This is a relatively rare tree on the hill. There is an example of this outside Jon and Laurie's gate in Ernies lane. It has a greeny-yellow shiny bark and exudes a pale gum if damaged. This may be one of the trees that provides gum for the bush baby population living on the hill. It easy to recognize with its spine-tipped branchlets and tri-foliate scalloped leaves. In winter it is covered with small pinkish-red fruits. These germinate easily and are easy to start in pots. Apparently the larva of the beetle Diamphidia which feeds exclusively on the leaves of this tree are used by bushmen to make their arrow poison.
Cussonia natalensis / Simple-leaved cabbage tree / Mufenje, mutobvi
A number of these cabbage trees are present in this plant community. They are easily recognized by the single trunk and the rounded crown which looks, only slightly, like a cabbage. The leaves are large with 5 lobes and begin falling attacked to long stems around June.
This is a lovely tree which is most conspicuous during winter when its fiery-orange leaves still hold on when most of the other trees have dropped their canopy. It has small (2 cm) round pale yellow fruits which stay on the tree, often until the next years fruits appear.
Rhus lancea / Willow rhus / Mutepe
This is a smallish (up to 8 m) evergreen tree with long slender tri-foliate leaves which hang down making it look a little like the English willow. When crushed, the leaves of all rhus trees give off a subtle fragrance.
Rhus tenuinervis / Commiphora rhus / Mufokosiana
A second rhus also grows on Monavale, the only similarity to the first being the tri-foliate leaves, though these are larger and well rounded. Leaves give off the same fragrance when crushed.
A few examples of this well known tree are found on rocky outcrops on Monavale. It is an important medicine tree, and will often be found to have strips of bark cut out which have been used for various cures (from malaria, and headaches to gonorrhoea) The name, Ptero-carpus describes the seeds (ptero - winged, carpus-seed) and has the familiar circular pod which has dense harsh bristles growing in the centre. It has one of the best known and most used woods in southern Africa, being used for furniture and parquet flooring. It has yellow pea -shaped flowers which appear on branched sprays in August - December.
This tree carries the well known monkey orange fruit which comes in a spherical woody cover. Its leaves can be recognized by the formation of 3 - 5 veins which start at the base of the leaf.
Smaller trees and shrubs that make up the growing in the understory are as follows:
Diospyros lycioides / Red star apple / Mushumadombo
This is more of a many stemmed shrub than a tree, and is noticeable as being one of the most persistent trees to hold onto its dark grey-green leaves during the dry winter months. It flowers in September - December with tiny sweetly scented creamy white flowers.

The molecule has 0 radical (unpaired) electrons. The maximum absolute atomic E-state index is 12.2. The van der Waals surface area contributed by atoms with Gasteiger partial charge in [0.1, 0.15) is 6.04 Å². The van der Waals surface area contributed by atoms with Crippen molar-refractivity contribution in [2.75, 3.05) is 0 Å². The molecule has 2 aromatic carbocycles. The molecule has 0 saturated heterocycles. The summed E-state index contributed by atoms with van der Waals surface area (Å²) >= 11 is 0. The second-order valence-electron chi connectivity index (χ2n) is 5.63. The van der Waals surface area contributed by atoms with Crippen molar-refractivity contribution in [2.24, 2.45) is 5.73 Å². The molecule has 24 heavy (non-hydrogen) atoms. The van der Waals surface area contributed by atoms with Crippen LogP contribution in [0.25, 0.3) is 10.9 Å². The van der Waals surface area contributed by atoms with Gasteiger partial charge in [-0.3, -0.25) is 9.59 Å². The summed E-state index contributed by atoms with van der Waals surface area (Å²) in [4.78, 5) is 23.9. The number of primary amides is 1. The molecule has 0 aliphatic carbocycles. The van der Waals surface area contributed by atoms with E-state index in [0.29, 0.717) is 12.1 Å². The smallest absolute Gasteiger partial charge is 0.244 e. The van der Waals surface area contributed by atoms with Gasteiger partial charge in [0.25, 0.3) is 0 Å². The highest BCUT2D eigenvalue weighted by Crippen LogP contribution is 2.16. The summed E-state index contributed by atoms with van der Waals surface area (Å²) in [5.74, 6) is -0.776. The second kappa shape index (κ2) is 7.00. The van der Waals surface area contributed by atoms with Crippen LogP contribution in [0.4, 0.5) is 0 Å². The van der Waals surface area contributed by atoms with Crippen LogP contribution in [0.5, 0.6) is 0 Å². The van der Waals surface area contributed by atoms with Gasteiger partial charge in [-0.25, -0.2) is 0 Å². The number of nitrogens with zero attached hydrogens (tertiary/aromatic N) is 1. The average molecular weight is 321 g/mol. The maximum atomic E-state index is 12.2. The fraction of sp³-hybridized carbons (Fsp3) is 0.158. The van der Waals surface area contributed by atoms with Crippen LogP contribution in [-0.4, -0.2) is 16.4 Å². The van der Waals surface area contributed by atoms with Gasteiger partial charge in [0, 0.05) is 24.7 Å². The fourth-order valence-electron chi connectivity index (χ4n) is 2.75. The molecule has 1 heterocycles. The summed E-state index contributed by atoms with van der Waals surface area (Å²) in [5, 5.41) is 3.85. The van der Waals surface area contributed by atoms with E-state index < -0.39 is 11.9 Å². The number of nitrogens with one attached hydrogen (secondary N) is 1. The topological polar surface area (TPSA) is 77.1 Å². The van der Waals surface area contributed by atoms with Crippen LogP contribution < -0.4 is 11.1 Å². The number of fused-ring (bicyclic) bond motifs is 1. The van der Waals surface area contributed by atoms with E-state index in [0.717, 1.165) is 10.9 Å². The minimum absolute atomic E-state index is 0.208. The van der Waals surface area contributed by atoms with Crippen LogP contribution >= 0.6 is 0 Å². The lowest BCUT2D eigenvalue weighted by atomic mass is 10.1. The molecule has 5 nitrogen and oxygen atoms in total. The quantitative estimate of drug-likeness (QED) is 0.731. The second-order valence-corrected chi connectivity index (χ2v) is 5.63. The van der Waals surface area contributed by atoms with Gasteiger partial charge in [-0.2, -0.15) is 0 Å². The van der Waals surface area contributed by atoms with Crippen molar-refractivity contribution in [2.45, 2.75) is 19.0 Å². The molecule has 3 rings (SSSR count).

Grewia flavescens / Donkeyberry / Mubhununu
This is a many stemmed shrub with a tendency to scramble. It has narrow grey/green leaves and its trunk and branches are square with fluted edges. Yellow flowers appear around December, and the small 2 - 4 lobed fruit provide excellent food for birds.
Grewia monticola / Grey grewia / Mubura
This is a shrub or small tree with drooping branchlets covered with creamy or rusty woolly hairs. The leaves are much wider than those of the of the Donkeyberry and tend to be a brighter green above and white below. Yellow flowers in October turn to single or deeply 2-lobed fruits.
This small tree seldom grows above 7 m. The most noticeable thing about this tree is its sweetly scented yellow flowers which appear in early September before the young coppery leaves and only last for a day or two. The fruit are 2 - 4 separate carpels which turn cherry red between October and January.
Pavetta gardeniifolia / Common brides bush / Mufuramhembwe
This is a shrub or small tree p to 4 m in height. Creamy white, heavily scented flowers appear between early November and January. They grow prodigiously on Monavale, seeming to shoot from underground roots rather than seeds. It is easily identified by the dark bacterial nodules insides the leaves which can be seen when holding the leaves up to the sun.
Steganotaenia araliacea / Carrot tree / Musvodzambudzi
This is a small sparsely branched tree with leaves crowded at the end of branches. All parts of the tree small strongly of carrots.
Acacia gerrardii Grey haired acacia ??
Azanza garckeana Snot apple Mutohwe
Brachystegia boehmii Prince of Wales Feather Pfute